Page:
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An Introduction to Proofs of Retrievability


開催時期 2015-06-05 15:00~2015-06-05 16:30

場所 九州大学 伊都キャンパス 数理学研究教育棟/マス・フォア・インダストリ研究所3階 小講義室1

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講師 Binanda Sengupta (Indian Statistical Institute)

Abstract:
In the advent of cloud computing, users having large data may want to outsource the storage to the cloud. However, they need a guarantee that their data are not deleted or modified after they are stored on the cloud server. On the other hand, cloud data storage providers (CSP) store users' data in lieu of monetary benefits. One naive approach to ensure data integrity is that a user downloads the whole data from the server and verifies them individually segment by segment. Every time a user checks the integrity, she has to get all her data from the server which incurs a high communication bandwidth. To overcome the issue, researchers have come up with proofs of storage. The user computes an authenticator (for example, MAC) for each segment of her data (or file), and uploads the file along with the authenticators. During an audit protocol, the user samples a predefined number of segment-indices and sends them to the server (challenge). The server does some computations over the challenge, stored data and authenticators, and sends a response to the user who verifies the integrity of her data based on this response. This is an example of provable data possession (PDP) introduced by Ateniese et al. However, PDP does not guarantee that the whole file is stored intact. The first paper introducing the proofs of retrievability (POR) for static data is by Juels and Kaliski. They introduce the erasure coding into the proofs of storage. The underlying idea is to encode the original file with a maximum distance separable (MDS) erasure code, authenticate the segments of the encoded file, and then upload them on the data server. With this technique, the server has to delete or modify a considerable number of segments to actually delete or modify a data segment. Thus, the probability that the server passes an audit given some data segments are actually deleted or modified becomes negligible in the security parameter. This ensures that all the segments of the file are correctly stored on the server's end. This notion is formalized by defining an extractor algorithm which can extract, with high probability, the original file after interacting with a server which passes an audit with some non-negligible probability. Ateniese et al. reduce the size of the response of the server using homomorphic authenticators. This scheme also introduces the notion of public verifiability, that is, verifiers are stateless and the number of audits carried out is unbounded. In publicly verifiable settings, anyone can execute the audit protocol. Following the work by Juels and Kaliski, several POR schemes have been proposed. Some of these schemes are designed for static data, and the rest allow the user to change her data after the initial outsourcing.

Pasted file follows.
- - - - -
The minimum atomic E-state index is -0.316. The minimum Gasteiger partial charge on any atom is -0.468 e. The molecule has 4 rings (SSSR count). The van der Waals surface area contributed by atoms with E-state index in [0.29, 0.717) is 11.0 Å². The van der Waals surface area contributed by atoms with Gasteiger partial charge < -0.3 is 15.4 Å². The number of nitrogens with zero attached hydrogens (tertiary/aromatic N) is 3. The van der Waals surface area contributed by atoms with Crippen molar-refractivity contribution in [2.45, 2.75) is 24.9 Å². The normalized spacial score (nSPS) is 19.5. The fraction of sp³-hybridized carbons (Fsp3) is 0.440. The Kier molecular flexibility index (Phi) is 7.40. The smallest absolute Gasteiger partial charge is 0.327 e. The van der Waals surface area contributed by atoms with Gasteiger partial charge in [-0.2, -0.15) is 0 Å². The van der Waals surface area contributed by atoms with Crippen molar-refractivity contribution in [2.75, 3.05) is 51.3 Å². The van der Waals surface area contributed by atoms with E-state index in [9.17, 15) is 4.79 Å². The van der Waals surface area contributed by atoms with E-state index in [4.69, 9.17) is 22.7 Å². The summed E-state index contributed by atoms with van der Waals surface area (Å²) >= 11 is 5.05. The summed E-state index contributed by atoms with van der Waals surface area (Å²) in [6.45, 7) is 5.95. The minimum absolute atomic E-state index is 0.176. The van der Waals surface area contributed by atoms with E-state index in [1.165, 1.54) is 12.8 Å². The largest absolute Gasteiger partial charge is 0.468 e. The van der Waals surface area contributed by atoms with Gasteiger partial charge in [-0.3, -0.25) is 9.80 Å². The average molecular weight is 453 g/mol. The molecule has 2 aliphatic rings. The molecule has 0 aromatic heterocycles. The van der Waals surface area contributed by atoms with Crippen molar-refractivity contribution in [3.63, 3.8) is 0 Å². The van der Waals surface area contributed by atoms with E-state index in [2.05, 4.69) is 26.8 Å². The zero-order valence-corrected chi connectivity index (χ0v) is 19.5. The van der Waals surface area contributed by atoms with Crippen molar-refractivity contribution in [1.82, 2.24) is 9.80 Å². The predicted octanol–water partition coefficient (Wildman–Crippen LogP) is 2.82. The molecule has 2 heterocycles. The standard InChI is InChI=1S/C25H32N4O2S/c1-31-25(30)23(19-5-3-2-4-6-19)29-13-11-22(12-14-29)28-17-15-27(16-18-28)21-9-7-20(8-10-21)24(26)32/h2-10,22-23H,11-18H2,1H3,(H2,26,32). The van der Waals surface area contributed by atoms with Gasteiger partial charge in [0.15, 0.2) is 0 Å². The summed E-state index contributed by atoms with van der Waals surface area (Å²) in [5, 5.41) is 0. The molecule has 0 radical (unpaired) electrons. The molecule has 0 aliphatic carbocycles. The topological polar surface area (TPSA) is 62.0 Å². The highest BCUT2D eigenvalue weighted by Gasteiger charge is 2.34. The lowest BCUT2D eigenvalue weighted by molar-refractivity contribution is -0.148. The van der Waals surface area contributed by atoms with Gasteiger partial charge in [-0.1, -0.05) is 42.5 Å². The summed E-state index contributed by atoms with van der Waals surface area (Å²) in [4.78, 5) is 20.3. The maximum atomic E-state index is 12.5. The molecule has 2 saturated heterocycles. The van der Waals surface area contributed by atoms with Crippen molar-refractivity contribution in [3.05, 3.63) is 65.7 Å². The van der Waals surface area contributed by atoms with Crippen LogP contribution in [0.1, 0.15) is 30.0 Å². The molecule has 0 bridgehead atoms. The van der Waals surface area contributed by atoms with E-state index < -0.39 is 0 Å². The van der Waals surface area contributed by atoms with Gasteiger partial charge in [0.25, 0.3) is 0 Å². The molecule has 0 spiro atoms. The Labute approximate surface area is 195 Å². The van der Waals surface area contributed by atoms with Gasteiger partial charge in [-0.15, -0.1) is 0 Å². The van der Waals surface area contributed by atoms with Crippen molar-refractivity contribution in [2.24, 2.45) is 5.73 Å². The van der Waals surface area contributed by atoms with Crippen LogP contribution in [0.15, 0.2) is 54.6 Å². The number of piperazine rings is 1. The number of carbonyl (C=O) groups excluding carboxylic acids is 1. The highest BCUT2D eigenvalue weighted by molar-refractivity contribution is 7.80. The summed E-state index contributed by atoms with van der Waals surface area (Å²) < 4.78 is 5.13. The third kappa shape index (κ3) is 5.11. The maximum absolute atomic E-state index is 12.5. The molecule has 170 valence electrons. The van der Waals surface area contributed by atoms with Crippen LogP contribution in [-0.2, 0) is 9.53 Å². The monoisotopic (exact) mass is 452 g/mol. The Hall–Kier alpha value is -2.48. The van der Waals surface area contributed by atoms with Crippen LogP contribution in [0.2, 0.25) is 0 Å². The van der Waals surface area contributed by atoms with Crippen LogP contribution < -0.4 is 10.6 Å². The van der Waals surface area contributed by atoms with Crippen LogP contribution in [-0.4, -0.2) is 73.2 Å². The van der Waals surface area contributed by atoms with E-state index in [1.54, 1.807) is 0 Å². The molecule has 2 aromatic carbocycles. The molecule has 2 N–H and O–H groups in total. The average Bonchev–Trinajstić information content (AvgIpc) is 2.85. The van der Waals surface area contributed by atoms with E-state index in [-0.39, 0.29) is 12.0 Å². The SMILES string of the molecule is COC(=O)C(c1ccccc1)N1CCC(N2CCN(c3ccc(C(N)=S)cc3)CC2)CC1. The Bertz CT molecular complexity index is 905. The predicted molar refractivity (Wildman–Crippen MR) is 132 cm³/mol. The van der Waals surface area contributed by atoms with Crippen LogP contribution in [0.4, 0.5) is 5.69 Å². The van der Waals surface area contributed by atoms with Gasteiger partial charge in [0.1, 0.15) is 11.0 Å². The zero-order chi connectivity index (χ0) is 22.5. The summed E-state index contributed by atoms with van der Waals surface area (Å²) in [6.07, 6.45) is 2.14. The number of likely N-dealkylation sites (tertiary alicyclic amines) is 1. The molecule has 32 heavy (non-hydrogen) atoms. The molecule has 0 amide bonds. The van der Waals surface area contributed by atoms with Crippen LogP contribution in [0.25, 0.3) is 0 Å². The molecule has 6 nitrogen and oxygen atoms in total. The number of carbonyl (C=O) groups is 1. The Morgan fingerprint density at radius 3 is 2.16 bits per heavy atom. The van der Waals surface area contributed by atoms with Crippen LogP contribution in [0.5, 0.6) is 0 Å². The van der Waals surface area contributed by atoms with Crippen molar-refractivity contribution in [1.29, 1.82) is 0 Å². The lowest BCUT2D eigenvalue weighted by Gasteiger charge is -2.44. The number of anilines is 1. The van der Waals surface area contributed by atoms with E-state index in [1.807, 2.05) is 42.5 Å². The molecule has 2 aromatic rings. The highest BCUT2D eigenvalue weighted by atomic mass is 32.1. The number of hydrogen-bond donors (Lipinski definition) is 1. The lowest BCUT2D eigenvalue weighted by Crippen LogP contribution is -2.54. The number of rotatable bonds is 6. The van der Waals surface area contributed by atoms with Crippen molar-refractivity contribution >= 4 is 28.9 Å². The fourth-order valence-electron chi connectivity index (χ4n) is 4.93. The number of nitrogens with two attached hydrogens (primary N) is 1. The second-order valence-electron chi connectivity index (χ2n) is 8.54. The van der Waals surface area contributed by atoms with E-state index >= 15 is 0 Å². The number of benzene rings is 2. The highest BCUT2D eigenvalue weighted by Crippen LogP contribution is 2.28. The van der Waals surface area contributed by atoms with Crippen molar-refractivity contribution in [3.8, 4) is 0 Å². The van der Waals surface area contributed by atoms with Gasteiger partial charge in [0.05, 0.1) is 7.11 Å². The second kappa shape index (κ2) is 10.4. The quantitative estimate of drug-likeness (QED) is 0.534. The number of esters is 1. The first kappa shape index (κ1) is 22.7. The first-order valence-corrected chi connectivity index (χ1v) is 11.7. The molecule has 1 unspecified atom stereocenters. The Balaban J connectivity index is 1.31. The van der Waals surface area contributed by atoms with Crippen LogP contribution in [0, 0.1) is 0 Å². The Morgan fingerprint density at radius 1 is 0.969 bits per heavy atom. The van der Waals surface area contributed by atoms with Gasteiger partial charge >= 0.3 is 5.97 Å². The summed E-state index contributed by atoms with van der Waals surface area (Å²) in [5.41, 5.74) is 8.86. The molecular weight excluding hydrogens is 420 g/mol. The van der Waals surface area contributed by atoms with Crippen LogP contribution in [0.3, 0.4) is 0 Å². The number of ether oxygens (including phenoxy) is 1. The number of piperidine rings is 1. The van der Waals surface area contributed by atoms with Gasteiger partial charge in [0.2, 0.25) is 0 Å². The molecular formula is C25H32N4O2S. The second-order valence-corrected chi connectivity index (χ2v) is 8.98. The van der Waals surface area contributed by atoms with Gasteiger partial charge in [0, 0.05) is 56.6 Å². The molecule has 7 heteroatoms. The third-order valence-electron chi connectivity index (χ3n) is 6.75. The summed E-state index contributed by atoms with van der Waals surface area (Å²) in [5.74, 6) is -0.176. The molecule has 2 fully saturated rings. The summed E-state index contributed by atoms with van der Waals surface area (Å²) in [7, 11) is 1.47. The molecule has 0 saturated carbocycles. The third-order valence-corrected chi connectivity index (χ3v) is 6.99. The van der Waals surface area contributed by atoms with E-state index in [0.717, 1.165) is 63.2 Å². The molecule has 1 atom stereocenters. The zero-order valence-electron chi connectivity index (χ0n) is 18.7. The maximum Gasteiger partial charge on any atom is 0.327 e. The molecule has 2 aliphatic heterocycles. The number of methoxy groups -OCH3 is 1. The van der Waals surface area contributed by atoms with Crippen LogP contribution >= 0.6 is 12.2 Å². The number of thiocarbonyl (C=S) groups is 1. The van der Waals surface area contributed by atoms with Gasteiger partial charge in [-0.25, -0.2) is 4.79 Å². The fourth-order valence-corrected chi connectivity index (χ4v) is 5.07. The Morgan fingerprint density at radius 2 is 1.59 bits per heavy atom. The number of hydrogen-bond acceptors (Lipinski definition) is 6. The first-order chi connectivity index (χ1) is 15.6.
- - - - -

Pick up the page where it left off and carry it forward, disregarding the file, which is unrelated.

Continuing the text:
This talk is organized in collaboration with Institute of Systems, Information Technologies and Nanotechnologies (ISIT). Mr. Binanda's visit to Fukuoka/Japan is supported by JSPS-DST Japan-India Joint research program.